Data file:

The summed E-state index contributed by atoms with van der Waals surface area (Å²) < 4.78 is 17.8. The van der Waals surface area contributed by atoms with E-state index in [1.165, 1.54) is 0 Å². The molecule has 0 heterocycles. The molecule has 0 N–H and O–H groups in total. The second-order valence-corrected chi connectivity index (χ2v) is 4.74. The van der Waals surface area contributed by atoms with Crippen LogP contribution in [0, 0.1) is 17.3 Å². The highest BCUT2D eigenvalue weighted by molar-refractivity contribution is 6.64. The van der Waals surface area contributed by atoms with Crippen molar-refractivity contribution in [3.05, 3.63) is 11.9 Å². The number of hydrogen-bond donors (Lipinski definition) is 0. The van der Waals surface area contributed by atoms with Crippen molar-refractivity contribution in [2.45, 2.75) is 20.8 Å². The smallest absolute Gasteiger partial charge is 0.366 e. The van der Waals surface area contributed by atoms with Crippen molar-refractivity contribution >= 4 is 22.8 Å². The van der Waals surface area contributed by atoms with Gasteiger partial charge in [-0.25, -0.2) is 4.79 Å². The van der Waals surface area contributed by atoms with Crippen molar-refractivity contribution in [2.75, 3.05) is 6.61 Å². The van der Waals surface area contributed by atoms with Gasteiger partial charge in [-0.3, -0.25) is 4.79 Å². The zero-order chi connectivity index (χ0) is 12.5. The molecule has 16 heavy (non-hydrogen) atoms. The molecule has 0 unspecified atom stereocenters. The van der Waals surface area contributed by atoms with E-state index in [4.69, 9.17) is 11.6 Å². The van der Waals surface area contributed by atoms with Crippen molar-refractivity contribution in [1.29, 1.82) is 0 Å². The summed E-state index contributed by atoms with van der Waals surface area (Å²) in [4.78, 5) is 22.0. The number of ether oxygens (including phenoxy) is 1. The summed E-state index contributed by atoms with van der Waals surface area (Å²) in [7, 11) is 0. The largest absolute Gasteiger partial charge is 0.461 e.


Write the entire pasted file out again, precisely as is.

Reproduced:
The summed E-state index contributed by atoms with van der Waals surface area (Å²) < 4.78 is 17.8. The van der Waals surface area contributed by atoms with E-state index in [1.165, 1.54) is 0 Å². The molecule has 0 heterocycles. The molecule has 0 N–H and O–H groups in total. The second-order valence-corrected chi connectivity index (χ2v) is 4.74. The van der Waals surface area contributed by atoms with Crippen LogP contribution in [0, 0.1) is 17.3 Å². The highest BCUT2D eigenvalue weighted by molar-refractivity contribution is 6.64. The van der Waals surface area contributed by atoms with Crippen molar-refractivity contribution in [3.05, 3.63) is 11.9 Å². The number of hydrogen-bond donors (Lipinski definition) is 0. The van der Waals surface area contributed by atoms with Crippen molar-refractivity contribution in [2.45, 2.75) is 20.8 Å². The smallest absolute Gasteiger partial charge is 0.366 e. The van der Waals surface area contributed by atoms with Crippen molar-refractivity contribution >= 4 is 22.8 Å². The van der Waals surface area contributed by atoms with Gasteiger partial charge in [-0.25, -0.2) is 4.79 Å². The van der Waals surface area contributed by atoms with Crippen molar-refractivity contribution in [2.75, 3.05) is 6.61 Å². The van der Waals surface area contributed by atoms with Gasteiger partial charge in [-0.3, -0.25) is 4.79 Å². The zero-order chi connectivity index (χ0) is 12.5. The molecule has 16 heavy (non-hydrogen) atoms. The molecule has 0 unspecified atom stereocenters. The van der Waals surface area contributed by atoms with E-state index in [4.69, 9.17) is 11.6 Å². The van der Waals surface area contributed by atoms with Crippen molar-refractivity contribution in [1.29, 1.82) is 0 Å². The summed E-state index contributed by atoms with van der Waals surface area (Å²) in [4.78, 5) is 22.0. The number of ether oxygens (including phenoxy) is 1. The summed E-state index contributed by atoms with van der Waals surface area (Å²) in [7, 11) is 0. The largest absolute Gasteiger partial charge is 0.461 e.